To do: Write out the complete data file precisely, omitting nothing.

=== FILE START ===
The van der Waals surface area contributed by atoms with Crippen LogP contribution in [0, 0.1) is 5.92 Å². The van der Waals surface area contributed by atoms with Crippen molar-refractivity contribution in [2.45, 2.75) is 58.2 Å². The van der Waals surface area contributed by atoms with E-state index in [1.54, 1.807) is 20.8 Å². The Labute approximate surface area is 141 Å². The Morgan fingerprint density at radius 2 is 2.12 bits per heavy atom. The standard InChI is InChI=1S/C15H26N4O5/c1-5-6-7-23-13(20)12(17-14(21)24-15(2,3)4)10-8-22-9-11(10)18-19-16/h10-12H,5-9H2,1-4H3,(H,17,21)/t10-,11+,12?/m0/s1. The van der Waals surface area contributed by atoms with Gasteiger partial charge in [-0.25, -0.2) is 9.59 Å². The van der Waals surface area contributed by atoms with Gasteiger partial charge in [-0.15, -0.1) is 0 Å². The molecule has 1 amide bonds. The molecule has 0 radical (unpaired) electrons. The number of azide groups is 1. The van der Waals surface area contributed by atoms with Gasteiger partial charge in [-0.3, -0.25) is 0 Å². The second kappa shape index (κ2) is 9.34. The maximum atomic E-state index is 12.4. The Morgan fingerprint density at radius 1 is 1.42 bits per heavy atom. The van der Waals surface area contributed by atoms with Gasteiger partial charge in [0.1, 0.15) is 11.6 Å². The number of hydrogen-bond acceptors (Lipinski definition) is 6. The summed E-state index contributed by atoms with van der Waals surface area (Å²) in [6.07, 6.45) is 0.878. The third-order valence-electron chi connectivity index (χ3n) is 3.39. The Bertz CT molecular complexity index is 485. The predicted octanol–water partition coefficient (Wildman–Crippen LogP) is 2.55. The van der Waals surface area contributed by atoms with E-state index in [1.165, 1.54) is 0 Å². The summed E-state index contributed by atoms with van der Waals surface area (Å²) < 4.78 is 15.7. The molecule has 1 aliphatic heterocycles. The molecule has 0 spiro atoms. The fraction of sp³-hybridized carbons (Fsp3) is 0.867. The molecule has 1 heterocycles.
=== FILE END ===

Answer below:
The van der Waals surface area contributed by atoms with Crippen LogP contribution in [0, 0.1) is 5.92 Å². The van der Waals surface area contributed by atoms with Crippen molar-refractivity contribution in [2.45, 2.75) is 58.2 Å². The van der Waals surface area contributed by atoms with E-state index in [1.54, 1.807) is 20.8 Å². The Labute approximate surface area is 141 Å². The Morgan fingerprint density at radius 2 is 2.12 bits per heavy atom. The standard InChI is InChI=1S/C15H26N4O5/c1-5-6-7-23-13(20)12(17-14(21)24-15(2,3)4)10-8-22-9-11(10)18-19-16/h10-12H,5-9H2,1-4H3,(H,17,21)/t10-,11+,12?/m0/s1. The van der Waals surface area contributed by atoms with Gasteiger partial charge in [-0.25, -0.2) is 9.59 Å². The van der Waals surface area contributed by atoms with Gasteiger partial charge in [-0.15, -0.1) is 0 Å². The molecule has 1 amide bonds. The molecule has 0 radical (unpaired) electrons. The number of azide groups is 1. The van der Waals surface area contributed by atoms with Gasteiger partial charge in [-0.3, -0.25) is 0 Å². The second kappa shape index (κ2) is 9.34. The maximum atomic E-state index is 12.4. The Morgan fingerprint density at radius 1 is 1.42 bits per heavy atom. The van der Waals surface area contributed by atoms with Gasteiger partial charge in [0.1, 0.15) is 11.6 Å². The number of hydrogen-bond acceptors (Lipinski definition) is 6. The summed E-state index contributed by atoms with van der Waals surface area (Å²) in [6.07, 6.45) is 0.878. The third-order valence-electron chi connectivity index (χ3n) is 3.39. The Bertz CT molecular complexity index is 485. The predicted octanol–water partition coefficient (Wildman–Crippen LogP) is 2.55. The van der Waals surface area contributed by atoms with E-state index in [1.165, 1.54) is 0 Å². The summed E-state index contributed by atoms with van der Waals surface area (Å²) < 4.78 is 15.7. The molecule has 1 aliphatic heterocycles. The molecule has 0 spiro atoms. The fraction of sp³-hybridized carbons (Fsp3) is 0.867. The molecule has 1 heterocycles.